Joel Feldman crossed the finish line at the Rock ‘n’ Roll Virginia Beach Half Marathon last month and began sobbing. They were not tears of joy. Feldman was mourning the death of his 21-year-old daughter, Casey, who will never walk down a wedding aisle, never give him grandchildren, who cannot wrap her arms around her father and say, “I love you, Dad.”
Casey Feldman died six years ago, killed by a distracted driver who sped through an intersection and struck Casey, who was walking to her summer job as a waitress.
Remembering the finish-line scene at Virginia Beach, Joel says, “Everyone was real happy and they’re high-fiving. They were jubilant. I didn’t feel that way.”
Joel, who will run the Rock ‘n’ Roll Philadelphia Half Marathon on Oct. 31 near his hometown, is telling his story by phone. You can hear his voice cracking, sense the tears beginning to well.
“I was thinking about Casey,” he says, “thinking about the only reason at 60 years old I’m running is because my daughter is dead. … I’m alive and my daughter is dead. I have a future and she doesn’t. That’s the way it is until the day I die.”
Casey grew up in Springfield, Penn., a Philadelphia suburb. She graduated from Springfield High School in 2006 and was entering her senior year at New York’s Fordham University where she was a communications major.
A friend of Casey’s told Joel that Casey taught her a valuable lesson: that everyone has a story to tell; that people should listen to those stories; and that those stories can change lives.
Says Feldman, “Think how apt is it for me in telling Casey’s stories about how she lived and how she died.”
After his daughter’s death, Feldman created enddd.org (End Distracted Driving).
While he has been an attorney for 33 years and still practices part-time for the Philadelphia law firm Anapol Weiss, Feldman’s passion now is to save lives by promoting safe driving.
Feldman began speaking to groups about the dangers of distracted driving in 2010. He now makes 150 to 180 presentations a year, primarily at high schools and colleges. He has reached an estimated 50,000 teenagers and 15,000 adults. Anapol Weiss supports Feldman’s quest and pays him a salary.
Travelers Insurance, a sponsor of the 2015 Rock ‘n’ Roll Marathon Series, is also helping tell Casey’s story. After learning about Casey and wanting to raise awareness about distracted driving, Travelers reached out to Feldman in April, asking if he were a runner.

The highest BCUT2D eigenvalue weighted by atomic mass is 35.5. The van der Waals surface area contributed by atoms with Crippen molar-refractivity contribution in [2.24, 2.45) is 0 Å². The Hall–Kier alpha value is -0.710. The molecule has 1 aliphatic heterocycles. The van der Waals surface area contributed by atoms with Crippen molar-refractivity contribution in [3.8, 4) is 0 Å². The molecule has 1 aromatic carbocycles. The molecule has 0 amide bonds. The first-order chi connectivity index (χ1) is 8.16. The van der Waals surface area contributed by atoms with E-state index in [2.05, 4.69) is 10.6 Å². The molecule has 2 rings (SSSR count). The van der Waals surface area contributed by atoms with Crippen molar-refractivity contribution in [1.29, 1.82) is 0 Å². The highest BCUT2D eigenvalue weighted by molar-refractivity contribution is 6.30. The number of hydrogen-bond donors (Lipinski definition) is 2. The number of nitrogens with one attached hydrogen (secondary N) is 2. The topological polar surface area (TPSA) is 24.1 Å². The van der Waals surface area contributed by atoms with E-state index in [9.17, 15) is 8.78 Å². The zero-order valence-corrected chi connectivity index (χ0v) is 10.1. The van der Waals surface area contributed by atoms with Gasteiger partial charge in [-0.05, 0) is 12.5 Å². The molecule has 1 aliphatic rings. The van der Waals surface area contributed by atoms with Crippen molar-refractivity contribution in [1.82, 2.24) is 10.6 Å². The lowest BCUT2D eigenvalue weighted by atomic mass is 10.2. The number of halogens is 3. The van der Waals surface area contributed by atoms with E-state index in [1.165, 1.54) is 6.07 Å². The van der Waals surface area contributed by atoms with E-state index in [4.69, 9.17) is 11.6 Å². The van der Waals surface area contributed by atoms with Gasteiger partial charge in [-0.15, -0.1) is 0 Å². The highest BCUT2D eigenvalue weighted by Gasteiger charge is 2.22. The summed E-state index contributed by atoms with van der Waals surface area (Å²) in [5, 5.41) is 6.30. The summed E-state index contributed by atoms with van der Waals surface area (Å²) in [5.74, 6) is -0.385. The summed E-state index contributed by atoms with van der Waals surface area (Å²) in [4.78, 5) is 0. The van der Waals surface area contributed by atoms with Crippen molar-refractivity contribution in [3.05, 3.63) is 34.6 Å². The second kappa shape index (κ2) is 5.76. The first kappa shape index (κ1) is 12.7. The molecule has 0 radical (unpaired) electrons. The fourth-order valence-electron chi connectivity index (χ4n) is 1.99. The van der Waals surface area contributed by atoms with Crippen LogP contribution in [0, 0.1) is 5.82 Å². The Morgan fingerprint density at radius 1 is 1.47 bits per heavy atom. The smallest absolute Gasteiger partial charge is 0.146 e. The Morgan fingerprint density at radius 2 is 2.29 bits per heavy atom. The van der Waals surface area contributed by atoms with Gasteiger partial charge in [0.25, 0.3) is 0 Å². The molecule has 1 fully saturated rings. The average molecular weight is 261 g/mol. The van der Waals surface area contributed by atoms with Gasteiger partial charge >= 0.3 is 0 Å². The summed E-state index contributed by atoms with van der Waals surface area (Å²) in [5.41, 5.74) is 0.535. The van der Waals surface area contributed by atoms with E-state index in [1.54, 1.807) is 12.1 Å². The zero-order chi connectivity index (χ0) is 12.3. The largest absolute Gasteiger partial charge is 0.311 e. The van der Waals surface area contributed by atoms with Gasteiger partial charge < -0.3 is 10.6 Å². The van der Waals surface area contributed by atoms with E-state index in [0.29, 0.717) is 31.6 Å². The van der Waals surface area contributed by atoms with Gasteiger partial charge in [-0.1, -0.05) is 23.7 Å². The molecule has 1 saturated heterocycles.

“Sure, I run. I’m on my treadmill a mile or two religiously every two or three weeks,” he joked.
Adds Feldman, “They said marathon and thankfully modified it to a half.”
Feldman finished Rock ‘n’ Roll Virginia Beach in 2 hours, 31 minutes. Rock ‘n’ Roll Philadelphia will be his next half.
Travelers is sponsoring Feldman and two elite runners $100 for every mile they run at four races. Travelers’ commitment will potentially total more than $15,000, the donation going to the Casey Feldman Foundation.
“The partnership with Travelers is great because it helps spread awareness to a whole different group of people—runners and people connected to running,” Feldman says of mydrivecomesfrom.com. “Beyond the financial contribution, they gave me an incentive at age 60 to get in really good shape.”
Feldman has spoken about the dangers of distracted driving in 40 states.
“Seventy to 80 percent of the students say their parents drive distracted,” says Feldman. “We’re abdicating responsibility to our kids. It’s a sad commentary.”
One message he tells parents: “Be the driver you want your teen to be.”
One message he tells students: “You don’t have to drive like your mom and dad.”
The driver who killed Casey wasn’t a 16-year-old texting a friend to meet at the mall. According to New Jersey police, it was a 58-year-old man, driving a van, reaching across the console, trying to place his ice tea in a cup holder.
Anthony Lomonaco pleaded guilty to careless driving and was fined $200, plus $33 in court costs.
Feldman did not wish for Lomonaco to be further punished.
“This was inadvertent,” Feldman told The Press of Atlantic City after Lomonaco pled guilty. “This was someone being distracted. You can’t drive 10 minutes and look (and not see) all the people distracted. It doesn’t make it right, but it makes you stop and wonder.”
In Feldman’s mind, Casey will never age. She will always be 21 years old, set to intern at a New York TV station, her professional future in TV journalism. The tombstone on Casey’s grave recites an H.L. Mencken quote: “I know of no human being who has a better time in life than an eager young reporter.”
“She loved people and she loved to ask questions,” says Feldman. “She was inquisitive about everything. She had incredible confidence. She was really a very, very brave young woman.”
Casey scored a perfect 800 on the verbal portion of the S.A.T. She acted in school plays, competed in equestrian events, volunteered at homeless shelters, soup kitchens and animal shelters. She would pester her father to phone his mother.
“Dad, have you contacted grandmother?” Casey would ask.
“No,” Feldman often replied.
“You call your mother,” daughter said to dad.
When people ask Feldman if he has children, he replies. “I have two children. One is still alive.”
If they inquire, Feldman tells them about Casey.
Having given hundreds of talks, reaching thousands of people, surely Joel Feldman has saved at least one life, probably more, convincing people to put down their cell phones, keep two hands on the steering wheel, their eyes on the road.